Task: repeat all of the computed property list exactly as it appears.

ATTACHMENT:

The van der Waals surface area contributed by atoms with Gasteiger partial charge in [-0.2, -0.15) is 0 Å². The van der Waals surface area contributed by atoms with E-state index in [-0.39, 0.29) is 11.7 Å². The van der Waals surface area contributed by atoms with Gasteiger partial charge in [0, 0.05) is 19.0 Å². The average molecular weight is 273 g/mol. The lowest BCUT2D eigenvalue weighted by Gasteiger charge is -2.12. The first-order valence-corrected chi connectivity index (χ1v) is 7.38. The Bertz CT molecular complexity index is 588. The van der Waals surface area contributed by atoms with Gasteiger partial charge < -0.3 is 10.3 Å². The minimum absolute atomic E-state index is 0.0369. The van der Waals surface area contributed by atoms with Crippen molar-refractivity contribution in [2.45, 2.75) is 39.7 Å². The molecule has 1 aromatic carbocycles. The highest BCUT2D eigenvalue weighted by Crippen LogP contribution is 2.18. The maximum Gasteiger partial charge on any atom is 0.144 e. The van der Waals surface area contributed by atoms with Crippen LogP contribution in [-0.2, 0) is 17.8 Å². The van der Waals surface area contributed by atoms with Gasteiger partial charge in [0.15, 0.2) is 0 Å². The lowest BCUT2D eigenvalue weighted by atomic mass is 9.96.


The van der Waals surface area contributed by atoms with Gasteiger partial charge in [-0.2, -0.15) is 0 Å². The van der Waals surface area contributed by atoms with E-state index in [-0.39, 0.29) is 11.7 Å². The van der Waals surface area contributed by atoms with Gasteiger partial charge in [0, 0.05) is 19.0 Å². The average molecular weight is 273 g/mol. The lowest BCUT2D eigenvalue weighted by Gasteiger charge is -2.12. The first-order valence-corrected chi connectivity index (χ1v) is 7.38. The Bertz CT molecular complexity index is 588. The van der Waals surface area contributed by atoms with Gasteiger partial charge < -0.3 is 10.3 Å². The minimum absolute atomic E-state index is 0.0369. The van der Waals surface area contributed by atoms with Crippen molar-refractivity contribution in [2.45, 2.75) is 39.7 Å². The molecule has 1 aromatic carbocycles. The highest BCUT2D eigenvalue weighted by Crippen LogP contribution is 2.18. The maximum Gasteiger partial charge on any atom is 0.144 e. The van der Waals surface area contributed by atoms with Crippen LogP contribution in [-0.2, 0) is 17.8 Å². The van der Waals surface area contributed by atoms with Gasteiger partial charge in [0.15, 0.2) is 0 Å². The lowest BCUT2D eigenvalue weighted by atomic mass is 9.96.